We didn’t think so. Of course, there are a huge number of business leadership and management books available, so CEO’s looking for insight into best practices, success stories and tales of leadership gone horribly awry have no dearth of reading material. But what these works, which focus on the universal truths, lack is any advice specific to the day-to-day challenges and needs of your company. They can’t tell you, “Do X when Y happens,” because they deal with generalities and things that are the same across many organizations. They can certainly be useful, but your business, market and employees are unique.
If you had a CEO handbook written specifically for you, what might it tell you? Here are a few things we think you’d like to know.
If yours is like many organizations, you’re running lean and trying to accomplish your business goals with as few resources, particularly people, as possible. This often results in an attitude, of “just get it done,” with less emphasis on how. But, the how is arguably even more important for organizations with scaled back teams and limited budgets. How you do things determines how efficiently they are done and how little time, effort and money is wasted. Operations management efficiency can be achieved when a few conditions are met.
Merriam Webster defines efficiency as, “the ability to do something or produce something without wasting materials, time, or energy.” A prerequisite, therefor, is understanding exactly what you are going to do or produce. You simply can’t have operations management efficiency without a set of corporate goals and objectives as well as the key performance indicators against which success will be measured.
I think it is largely because of some of the major scandals of late, involving corporations from Enron to Countrywide and Bear Stearns, that “corporate accountability” is thought of as something that is imposed on businesses from the government or other outside entities. Enron brought us Sarbanes-Oxley and the mortgage backed securities disaster has led to a slate of new regulations designed to protect consumers and investors from dubious business practices and outright fraud. But, businesses should be accountable for a lot more than complying with the law. Corporate accountability is also about holding your organization answerable for the commitments and promises made to customers, partners, investors and employees.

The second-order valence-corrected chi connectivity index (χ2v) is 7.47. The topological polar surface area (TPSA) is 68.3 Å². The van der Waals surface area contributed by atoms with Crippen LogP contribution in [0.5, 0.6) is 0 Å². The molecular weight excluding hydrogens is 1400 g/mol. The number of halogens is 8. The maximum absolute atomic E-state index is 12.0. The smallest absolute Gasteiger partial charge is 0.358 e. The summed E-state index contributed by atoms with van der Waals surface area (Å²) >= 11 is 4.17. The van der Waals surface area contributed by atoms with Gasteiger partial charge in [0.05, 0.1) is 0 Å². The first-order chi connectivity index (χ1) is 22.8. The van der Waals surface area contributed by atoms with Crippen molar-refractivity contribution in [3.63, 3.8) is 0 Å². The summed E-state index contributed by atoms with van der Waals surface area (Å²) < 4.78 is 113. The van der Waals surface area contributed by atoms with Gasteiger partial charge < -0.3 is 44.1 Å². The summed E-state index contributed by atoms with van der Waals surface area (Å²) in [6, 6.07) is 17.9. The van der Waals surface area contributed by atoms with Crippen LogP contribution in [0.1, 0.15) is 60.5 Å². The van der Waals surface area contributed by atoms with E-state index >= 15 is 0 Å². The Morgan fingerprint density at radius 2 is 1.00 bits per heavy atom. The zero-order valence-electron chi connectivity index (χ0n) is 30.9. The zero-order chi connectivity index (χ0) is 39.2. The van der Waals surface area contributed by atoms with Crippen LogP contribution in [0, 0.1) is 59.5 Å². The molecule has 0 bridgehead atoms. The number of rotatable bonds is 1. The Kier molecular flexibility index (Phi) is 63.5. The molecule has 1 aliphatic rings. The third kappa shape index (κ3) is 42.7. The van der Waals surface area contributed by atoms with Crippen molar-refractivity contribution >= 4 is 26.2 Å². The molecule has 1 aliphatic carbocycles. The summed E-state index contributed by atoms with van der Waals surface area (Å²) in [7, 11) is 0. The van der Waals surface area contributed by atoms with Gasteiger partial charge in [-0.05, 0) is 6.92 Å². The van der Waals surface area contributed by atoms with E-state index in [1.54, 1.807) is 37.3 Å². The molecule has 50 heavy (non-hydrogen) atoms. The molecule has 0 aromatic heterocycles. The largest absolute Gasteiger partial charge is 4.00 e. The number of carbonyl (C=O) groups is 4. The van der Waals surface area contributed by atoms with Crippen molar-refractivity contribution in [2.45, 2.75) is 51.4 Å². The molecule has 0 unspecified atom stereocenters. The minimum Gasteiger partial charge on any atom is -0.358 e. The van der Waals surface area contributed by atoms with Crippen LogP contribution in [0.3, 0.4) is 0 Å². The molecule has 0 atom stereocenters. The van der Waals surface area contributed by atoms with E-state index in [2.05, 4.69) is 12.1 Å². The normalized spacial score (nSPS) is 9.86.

When organizations fail to deliver on commitments, whether they are about improving products, working conditions, or shareholder value, it is rarely a willful breach. More often it is the result of conflicting priorities, lack of institutional memory and failed coordination. Here are a few ways you can make corporate accountability part of your culture.
Golf is an interesting game for a number of reasons. Although it is competitive, there is no defense, so a player’s performance is, for the most part, in their own hands. Golf is also unique in that the object is to do better than a predefined goal for each hole. Par is the expected result. Getting the ball in the hole in fewer strokes than par is an achievement, while needing more strokes is a miss. Missing badly, like I often do, can cost you the game. At the end of the round, your scorecard is a reflection of how successful you have been at achieving your targets. Your business performance scorecard should operate on the same principles.